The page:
He will explain some of the things that are turning him away from the game. Track executives and horseman reps would do well to read this series, in my opinion, as when we lose people like Hajck we are not far off from losing many more.
Here is Hajck's Bio:
Hajck's first introduction to the races was on October 28th, 1974 when he watched a 16 year old kid boot home his first win ever aboard Oregon Warrior in the 6th race from just outside the fence at Yakima Meadows. That kid's name was Russell Baze.
In 1976, Hajck attended college in Santa Barbara and later moved to Los Angeles where he managed nightclubs while honing his handicapping chops at Santa Anita, Hollywood Park, Del Mar, Pomona, and Agua Caliente. Opportunity joined technology in 1989 when he moved to Lancaster, CA, just two blocks from the Satellite Wagering Facility featuring simulcasts from across the country.
In 2003, Hajck was named to the Brisnet Handicapper's Hall of Fame where just some of the tickets he has cashed are documented.
In 2007 he attended his first Kentucky Derby and savored the flavor of racing in the Bluegrass, and at the same time was hired as a Fan Educator at Emerald Downs in Seattle, WA where he was a 25% partner in Four Star Stables.
On October 25th, 2008, he sadly walked away from the sport he had always considered his passion. His support of the game has taken a different direction, from a financial one to one he hopes will make the game better for those that have it in their blood.
He continues work on his novel, SINGLING DEEP, a mystery/fiction suspense thriller with a racing backdrop set in the Pacific Northwest.
Why I Left Racing
…and what it will take to get me back.
Doug "Hajck" Hillstrom
It was a left jab to the chin, a glancing blow, but enough to assure me that my adversary wasn't a friend, or even an associate. It seemed that every time I encountered this foe, I would somehow, someway, get sucker punched with a left, while his right hand was taking approximately 25% of the cash out of my pocket. It was the same right hand that just moments before had caressed my shoulder while he was whispering in my ear "Come on into this wonderful building I built just for you, and you will be rich and happy."
My rivals were racing administrators everywhere that had been beating me down for years, and I wasn't going to take it anymore. When I say "everywhere," I should mention the caveat being in Lexington, Kentucky with Keeneland Race Course the glaring exception, a place where the game is played closer to where it should be played.
On October 24th, 2008 I purchased my Brisnet Ultimate PP's and sat down to what I always consider to be an enjoyable three hours of analysis for the opening day card at my profit center, Hollywood Park. For what ever reason, I do better at the Inglewood oval than any other, and in this game, that usually helps shape how well you like a track. When I awoke on the 25th, and discovered that the California TOC had blocked the signal to those wagering outside the state of California via ADW sites, I was livid. The switch had finally been thrown.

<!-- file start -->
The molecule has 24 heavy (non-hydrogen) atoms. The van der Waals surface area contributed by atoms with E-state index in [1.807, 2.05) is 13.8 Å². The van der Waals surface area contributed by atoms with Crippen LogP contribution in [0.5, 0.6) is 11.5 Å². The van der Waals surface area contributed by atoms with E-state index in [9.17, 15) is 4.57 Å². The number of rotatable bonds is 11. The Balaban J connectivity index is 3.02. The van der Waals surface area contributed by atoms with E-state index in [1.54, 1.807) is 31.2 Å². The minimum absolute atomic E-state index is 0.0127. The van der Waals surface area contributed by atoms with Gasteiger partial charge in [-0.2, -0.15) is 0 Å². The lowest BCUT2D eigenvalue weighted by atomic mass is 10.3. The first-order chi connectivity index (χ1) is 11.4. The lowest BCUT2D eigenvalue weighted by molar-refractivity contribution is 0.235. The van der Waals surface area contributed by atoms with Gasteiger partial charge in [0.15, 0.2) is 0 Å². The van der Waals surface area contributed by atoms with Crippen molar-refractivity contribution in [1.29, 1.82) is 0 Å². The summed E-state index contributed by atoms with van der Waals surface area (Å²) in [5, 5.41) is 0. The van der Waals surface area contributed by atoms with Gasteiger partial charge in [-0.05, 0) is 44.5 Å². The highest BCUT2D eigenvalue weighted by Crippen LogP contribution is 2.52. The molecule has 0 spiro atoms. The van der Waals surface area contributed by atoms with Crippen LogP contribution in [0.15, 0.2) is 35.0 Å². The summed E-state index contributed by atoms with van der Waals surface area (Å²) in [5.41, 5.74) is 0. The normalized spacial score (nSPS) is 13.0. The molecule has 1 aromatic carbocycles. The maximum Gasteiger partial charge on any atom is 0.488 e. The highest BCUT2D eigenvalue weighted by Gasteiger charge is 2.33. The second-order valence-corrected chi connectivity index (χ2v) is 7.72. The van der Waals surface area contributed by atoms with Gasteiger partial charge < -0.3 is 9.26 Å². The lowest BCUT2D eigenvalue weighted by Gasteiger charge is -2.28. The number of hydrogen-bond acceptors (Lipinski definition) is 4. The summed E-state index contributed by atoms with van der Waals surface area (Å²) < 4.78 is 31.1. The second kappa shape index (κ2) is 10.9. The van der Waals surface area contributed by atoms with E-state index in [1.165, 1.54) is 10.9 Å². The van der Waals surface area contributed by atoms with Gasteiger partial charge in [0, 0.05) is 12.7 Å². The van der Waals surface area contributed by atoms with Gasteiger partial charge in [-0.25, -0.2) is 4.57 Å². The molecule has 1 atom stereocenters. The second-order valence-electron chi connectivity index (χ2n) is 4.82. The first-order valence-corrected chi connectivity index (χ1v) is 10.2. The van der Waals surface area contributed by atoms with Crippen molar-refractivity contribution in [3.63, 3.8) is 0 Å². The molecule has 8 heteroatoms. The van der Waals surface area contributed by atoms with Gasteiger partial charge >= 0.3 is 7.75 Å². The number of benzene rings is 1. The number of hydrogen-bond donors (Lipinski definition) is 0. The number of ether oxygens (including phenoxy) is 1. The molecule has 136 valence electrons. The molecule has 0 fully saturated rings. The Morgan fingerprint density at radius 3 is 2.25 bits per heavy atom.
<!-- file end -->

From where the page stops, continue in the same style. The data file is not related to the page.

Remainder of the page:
It was that dark day that I left the game I had helped support for years. No longer would I be the sport's pawn, readily sacrificed by factions in a house of cards divided. No longer would I wager hundreds of thousands of dollars a year. No longer would I be purchasing thoroughbreds and bring them to the track to race. No longer would I be sharing the joys that the sport brings to people across all sections of society.
For years I had resisted addressing the dark side of the sport, choosing to accentuate the positive and ignoring all of its flaws. I dealt with the foul-ups and mismanagement as part of the fabric of the sport, and pressed on. Racing isn't a game for the feint of heart, I would tell myself, and tomorrow will be a fresh slate. Truth be told though, the slate is never a fresh one, but the same battered one recycled over and over again, covered with a layer of grime that is merely polished at the close of each racing day.
Drug use, steroids, excessive taxation, excessive take, integrity of the wagering pools, and the general integrity of the sport need to be standardized throughout the industry. It is time to bring the sport together. States can keep certain distinctions to their product, but the sport needs to join together for the common good. Jurisdictions, horsemen, administrators, and horseplayers have to come to together on a level playing surface and pound out some realistic objectives. They need to realize that they are all in this together, and that a model needs to be created. I believe Keeneland is a good place to start in building that model.
Let's start off with something easy and long overdue. Let's ban the use of the conventional whip used in the United States. I can meet the jockey's halfway, and allow the use of the more humane whip used in Europe and in Steeplechase racing. This is a no-brainer, folks. It is the visual that has been giving the sport a black eye for decades now. Imagine the infusion of good press it could generate?
That is the first step forward in bringing this handicapper back to the sport. When that hurdle is scaled, I will present my second step, but I won't be holding my breath in the meantime. I'd be amazed if the whips were repealed in our lifetime, as the wheels of progress grind slowly in this sport. Next we'll look at the derisive divisions in racing between Administrators, Horsemen, and Horseplayers.
Until then, I will find a poker game to play in without much hassle, and with parameters that are well defined and well managed.
If you would like to join Hajck and us here at HANA, please sign up today.